Timing is everything when it comes to energy efficiency. Large appliances like washers, dryers, and dishwashers guzzle up a lot of energy and heat up your home—so consider their use with care. In the summer months, it may make more sense to wash clothes or dishes in the evenings to keep from heating up your home in the hot hours of the day. In the winter, doing these tasks early can help you keep your home warm.
In addition, consider your timing in terms of your home thermostat in general—or rather, invest in a smart thermostat that does the job for you! Smart thermostats can automate your home’s air conditioning by learning your habits, allowing you to reduce your energy loss without effort.
5. Opt for Solar Panels
Solar panels aren’t just a household trend; they’re a great way of making your home energy-efficient and less dependent on the local grid. These tools allow you to generate your own power using the sun’s energy, which translates to less carbon and other pollutants created to power you’re home.
Even better, U.S. homeowners can still get a tax credit for installing new solar panels, and there are several different types to choose from. For more information, look here now.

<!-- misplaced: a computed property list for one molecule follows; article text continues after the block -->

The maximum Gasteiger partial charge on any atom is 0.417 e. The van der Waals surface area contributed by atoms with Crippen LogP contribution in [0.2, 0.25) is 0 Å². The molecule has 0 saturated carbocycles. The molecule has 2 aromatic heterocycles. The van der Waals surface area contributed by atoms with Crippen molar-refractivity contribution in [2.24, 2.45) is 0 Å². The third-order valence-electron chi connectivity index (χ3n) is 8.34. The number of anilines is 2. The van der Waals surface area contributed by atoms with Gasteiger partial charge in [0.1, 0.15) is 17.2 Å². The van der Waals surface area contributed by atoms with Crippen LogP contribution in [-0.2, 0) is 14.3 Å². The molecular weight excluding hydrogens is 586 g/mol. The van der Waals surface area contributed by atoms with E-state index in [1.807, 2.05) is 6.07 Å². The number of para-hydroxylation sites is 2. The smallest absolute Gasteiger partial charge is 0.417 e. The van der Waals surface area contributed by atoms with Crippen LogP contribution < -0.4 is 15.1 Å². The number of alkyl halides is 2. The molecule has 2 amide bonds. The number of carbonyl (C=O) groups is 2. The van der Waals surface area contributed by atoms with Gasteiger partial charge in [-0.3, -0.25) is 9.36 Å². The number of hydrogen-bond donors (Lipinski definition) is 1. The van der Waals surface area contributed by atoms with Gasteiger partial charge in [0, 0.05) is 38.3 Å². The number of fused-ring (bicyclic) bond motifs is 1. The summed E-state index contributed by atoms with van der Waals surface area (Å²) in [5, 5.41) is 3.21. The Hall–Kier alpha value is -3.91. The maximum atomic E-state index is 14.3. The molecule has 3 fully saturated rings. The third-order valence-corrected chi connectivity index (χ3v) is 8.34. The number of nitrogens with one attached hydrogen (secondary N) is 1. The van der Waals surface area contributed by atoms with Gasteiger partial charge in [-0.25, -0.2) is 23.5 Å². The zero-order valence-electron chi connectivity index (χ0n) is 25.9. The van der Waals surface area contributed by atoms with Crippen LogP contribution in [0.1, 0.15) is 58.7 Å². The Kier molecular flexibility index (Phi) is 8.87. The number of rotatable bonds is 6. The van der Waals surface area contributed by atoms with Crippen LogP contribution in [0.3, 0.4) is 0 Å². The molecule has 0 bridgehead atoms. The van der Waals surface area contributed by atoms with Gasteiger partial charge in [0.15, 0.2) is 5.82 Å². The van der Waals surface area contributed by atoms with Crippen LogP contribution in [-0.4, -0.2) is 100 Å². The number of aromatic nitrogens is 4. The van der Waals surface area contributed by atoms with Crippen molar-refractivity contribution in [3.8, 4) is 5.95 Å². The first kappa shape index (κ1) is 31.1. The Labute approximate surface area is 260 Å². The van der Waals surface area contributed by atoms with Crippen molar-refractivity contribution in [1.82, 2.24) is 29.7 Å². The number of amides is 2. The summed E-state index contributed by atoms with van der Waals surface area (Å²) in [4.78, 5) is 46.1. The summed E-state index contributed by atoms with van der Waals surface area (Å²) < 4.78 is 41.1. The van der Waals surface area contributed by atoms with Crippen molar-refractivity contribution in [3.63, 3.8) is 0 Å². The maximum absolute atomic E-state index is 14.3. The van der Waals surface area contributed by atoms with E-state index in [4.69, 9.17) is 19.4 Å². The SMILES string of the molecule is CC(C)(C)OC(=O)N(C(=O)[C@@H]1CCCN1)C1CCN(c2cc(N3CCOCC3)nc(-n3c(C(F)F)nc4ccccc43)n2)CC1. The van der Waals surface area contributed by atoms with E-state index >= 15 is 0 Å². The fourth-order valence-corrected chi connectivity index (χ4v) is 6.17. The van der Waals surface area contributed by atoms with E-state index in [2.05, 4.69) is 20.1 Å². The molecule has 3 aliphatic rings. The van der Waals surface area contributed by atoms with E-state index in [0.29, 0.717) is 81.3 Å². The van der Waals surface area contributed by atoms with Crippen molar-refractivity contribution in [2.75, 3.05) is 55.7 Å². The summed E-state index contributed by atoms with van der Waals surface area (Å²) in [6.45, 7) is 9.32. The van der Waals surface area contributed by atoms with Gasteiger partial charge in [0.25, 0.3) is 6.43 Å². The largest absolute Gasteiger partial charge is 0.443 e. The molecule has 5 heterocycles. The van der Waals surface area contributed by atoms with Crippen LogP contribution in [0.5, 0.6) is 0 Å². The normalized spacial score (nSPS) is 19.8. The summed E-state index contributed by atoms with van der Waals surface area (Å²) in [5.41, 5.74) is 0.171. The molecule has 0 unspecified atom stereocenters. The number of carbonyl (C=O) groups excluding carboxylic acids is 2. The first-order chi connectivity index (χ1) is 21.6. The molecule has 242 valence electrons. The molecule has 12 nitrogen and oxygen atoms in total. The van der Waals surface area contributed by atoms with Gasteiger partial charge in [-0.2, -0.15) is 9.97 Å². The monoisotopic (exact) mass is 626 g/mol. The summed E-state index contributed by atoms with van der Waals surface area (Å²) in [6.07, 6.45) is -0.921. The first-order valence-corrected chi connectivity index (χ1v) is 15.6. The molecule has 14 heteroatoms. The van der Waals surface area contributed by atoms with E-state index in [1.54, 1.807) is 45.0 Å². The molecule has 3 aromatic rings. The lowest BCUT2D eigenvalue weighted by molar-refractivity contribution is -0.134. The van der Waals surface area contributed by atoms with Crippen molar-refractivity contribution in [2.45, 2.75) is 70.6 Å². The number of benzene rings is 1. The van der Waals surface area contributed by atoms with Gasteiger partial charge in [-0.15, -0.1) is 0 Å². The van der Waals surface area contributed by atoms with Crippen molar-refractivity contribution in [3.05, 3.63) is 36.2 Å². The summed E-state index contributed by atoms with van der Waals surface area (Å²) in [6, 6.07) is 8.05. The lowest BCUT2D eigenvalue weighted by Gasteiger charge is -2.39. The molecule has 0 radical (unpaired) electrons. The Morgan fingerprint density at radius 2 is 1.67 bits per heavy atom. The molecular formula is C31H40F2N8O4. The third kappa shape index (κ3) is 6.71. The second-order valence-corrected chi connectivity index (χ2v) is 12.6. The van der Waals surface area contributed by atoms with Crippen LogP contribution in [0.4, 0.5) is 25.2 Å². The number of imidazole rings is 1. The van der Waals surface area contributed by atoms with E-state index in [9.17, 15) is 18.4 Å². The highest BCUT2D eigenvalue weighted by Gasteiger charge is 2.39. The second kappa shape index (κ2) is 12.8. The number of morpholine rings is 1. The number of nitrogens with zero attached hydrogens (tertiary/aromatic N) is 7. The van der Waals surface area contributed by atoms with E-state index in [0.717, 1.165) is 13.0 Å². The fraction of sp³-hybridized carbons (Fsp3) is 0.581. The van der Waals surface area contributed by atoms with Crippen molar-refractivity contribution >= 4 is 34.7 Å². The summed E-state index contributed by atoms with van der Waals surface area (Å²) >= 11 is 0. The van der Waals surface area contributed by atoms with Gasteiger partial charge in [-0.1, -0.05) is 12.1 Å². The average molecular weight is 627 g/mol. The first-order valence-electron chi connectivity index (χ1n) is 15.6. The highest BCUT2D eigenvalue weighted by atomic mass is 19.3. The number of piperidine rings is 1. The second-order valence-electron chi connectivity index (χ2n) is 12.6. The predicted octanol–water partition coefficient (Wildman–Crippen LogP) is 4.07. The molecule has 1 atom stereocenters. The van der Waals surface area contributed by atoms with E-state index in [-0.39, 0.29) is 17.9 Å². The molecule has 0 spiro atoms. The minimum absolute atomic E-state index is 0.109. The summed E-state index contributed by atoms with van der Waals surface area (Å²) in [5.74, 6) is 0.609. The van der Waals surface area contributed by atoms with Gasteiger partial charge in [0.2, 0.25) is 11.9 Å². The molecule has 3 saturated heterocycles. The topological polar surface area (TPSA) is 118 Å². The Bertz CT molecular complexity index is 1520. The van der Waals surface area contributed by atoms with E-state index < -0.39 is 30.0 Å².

6. Use Electronics More Responsibly
Home appliances and electronic devices consume a significant amount of your household’s energy. Considering how you use them can help you reduce your energy bills and raise your energy efficiency.
This means considering simple best practices, like shutting off computers and televisions when not in use or unplugging a charger when it’s not connected to an electronic device. In addition, many devices continue to consume power even when not in use, so it may make sense to plug these devices into a power strip that you can turn off with ease.
7. Invest in an Energy Audit
If you’ve done everything else on this list—and if you’re serious about reducing your energy consumption—the best way to get personalized advice is through an energy audit. A professional auditor can check your home and tell you where there’s room for improvement, allowing you to pinpoint further strategies to try. Get in touch with a local auditor to learn more about how the process works and the costs for your home.
Alternatively, you can also invest in a home energy monitor. This is a device that helps you understand your household energy usage trends and determine where the energy is going. Plug-in and whole-house monitors are available, so decide which option is best for you.
Also Read: Soleta : Sustainable Zero Energy House
Make Your Home More Energy Efficient Today
All signs point to the fact that sustainability isn’t just a passing fad—it’s here to stay. With many Americans reconsidering the way our actions impact the world around us, it’s more important than ever to determine methods of being more responsible consumers of energy. Now that you’ve stopped wondering, “What is energy efficiency?” it’s time for you to join the growing movement!
Looking for additional insights to help you make the most of your home? Check out our other posts for more helpful guides.